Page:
Ab Fab

This article is a preview from the Autumn 2016 edition of New Humanist. You can find out more and subscribe here.

We are living in an age obsessed with the pursuit of wellbeing. Even the government now regards being happy as a key goal: the UK’s Office of National Statistics measures national wellbeing to gauge policy impact. An increasing number of companies offer workplace wellness programmes, as do some universities and even prisons.

And central to the quest for inner and outer health is the national addiction to slimming. “The ritual of dieting has become an epidemic,” asserts Tim Spector in his new book The Diet Myth. “A fifth of the UK population are on some form of diet any one time, yet we continue to expand our waistlines by an inch every decade.”

Spector himself, a professor of genetic epidemiology, suggests that the reason diets don’t work has little to do with whatever regime you favour or your lack of self-control. It all comes down to the microbes in your gut. These vary from person to person but you need to encourage a balance of good microbes to eliminate the harmful ones.

For Bee Wilson, though, the guilt and self-denial that diets entail are the very reasons why they don’t work. In her new book, First Bite: How We Learn to Eat, she argues that bad food habits are formed very early. And childhood preferences for sweets and over-processed foods remain into adulthood. The answer, she proposes, is to re-educate the palate and, most importantly, to shed the guilt. Forget the endless dieting, and start to enjoy food again.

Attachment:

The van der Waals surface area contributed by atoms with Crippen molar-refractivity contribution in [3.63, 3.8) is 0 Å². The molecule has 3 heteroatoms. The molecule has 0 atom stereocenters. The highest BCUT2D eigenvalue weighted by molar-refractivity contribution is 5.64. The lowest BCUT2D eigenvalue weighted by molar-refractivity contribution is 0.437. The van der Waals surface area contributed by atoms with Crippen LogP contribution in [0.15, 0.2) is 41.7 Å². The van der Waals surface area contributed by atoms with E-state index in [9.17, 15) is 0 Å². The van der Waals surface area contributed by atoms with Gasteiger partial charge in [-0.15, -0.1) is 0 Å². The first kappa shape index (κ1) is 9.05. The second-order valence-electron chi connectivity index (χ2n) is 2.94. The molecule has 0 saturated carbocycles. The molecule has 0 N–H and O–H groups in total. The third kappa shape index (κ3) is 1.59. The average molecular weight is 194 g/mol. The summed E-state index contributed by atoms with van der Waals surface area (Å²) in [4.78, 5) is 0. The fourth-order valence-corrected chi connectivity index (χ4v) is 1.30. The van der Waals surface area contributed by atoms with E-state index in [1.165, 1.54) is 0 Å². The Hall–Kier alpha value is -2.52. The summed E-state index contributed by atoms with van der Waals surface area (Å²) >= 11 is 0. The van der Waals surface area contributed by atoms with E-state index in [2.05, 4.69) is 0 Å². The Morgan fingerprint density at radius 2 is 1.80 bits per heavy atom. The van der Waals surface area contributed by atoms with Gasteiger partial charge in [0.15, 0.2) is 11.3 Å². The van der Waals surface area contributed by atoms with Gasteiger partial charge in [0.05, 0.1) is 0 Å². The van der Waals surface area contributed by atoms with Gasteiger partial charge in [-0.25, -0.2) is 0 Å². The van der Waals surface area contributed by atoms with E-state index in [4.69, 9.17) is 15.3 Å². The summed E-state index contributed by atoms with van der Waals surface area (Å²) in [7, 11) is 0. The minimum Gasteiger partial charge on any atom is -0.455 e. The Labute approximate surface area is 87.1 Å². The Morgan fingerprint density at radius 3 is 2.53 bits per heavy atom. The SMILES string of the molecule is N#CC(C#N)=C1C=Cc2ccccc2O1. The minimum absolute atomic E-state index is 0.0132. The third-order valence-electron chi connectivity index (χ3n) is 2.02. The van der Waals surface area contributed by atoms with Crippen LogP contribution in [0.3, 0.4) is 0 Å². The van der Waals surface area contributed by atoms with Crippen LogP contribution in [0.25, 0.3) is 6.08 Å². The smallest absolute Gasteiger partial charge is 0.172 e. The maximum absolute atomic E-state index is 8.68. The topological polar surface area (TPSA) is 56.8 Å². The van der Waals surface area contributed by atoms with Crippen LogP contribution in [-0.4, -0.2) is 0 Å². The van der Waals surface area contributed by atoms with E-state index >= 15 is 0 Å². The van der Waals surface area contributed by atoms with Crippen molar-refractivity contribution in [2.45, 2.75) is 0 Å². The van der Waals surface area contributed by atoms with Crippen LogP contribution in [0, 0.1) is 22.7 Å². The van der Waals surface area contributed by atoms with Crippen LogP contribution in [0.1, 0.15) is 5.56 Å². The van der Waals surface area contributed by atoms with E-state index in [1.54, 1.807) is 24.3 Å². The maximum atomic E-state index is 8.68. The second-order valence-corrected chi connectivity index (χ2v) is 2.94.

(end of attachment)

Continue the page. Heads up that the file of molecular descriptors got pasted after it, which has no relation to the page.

Which of course sounds easier than it is – not just because Mars Bars are munchier than muesli and cognac has more of a kick than carrot juice, but because the goal we set ourselves is unrealistic. Dieting is the new religion. And, just like religion, it offers an unreachable ideal.

So instead of being a pleasure, eating has become such an elaborate ritual that for many dieters the complexity of the routine has itself become an article of faith. Brandishing their beliefs like stigmata, allowing their habits to turn them into nuns, today’s food purists are as sanctimonious as the religious in their devotion to dietary codes.

Every modern slimming diet will formulate its own set of rules into a metatext of forbidding. No carbs or no fat. Nothing but fruit, or anything but bread. And if you want to be really, really thin you could try Breatharianism, in which you avoid food and drink entirely, and just take in lots of – er – air.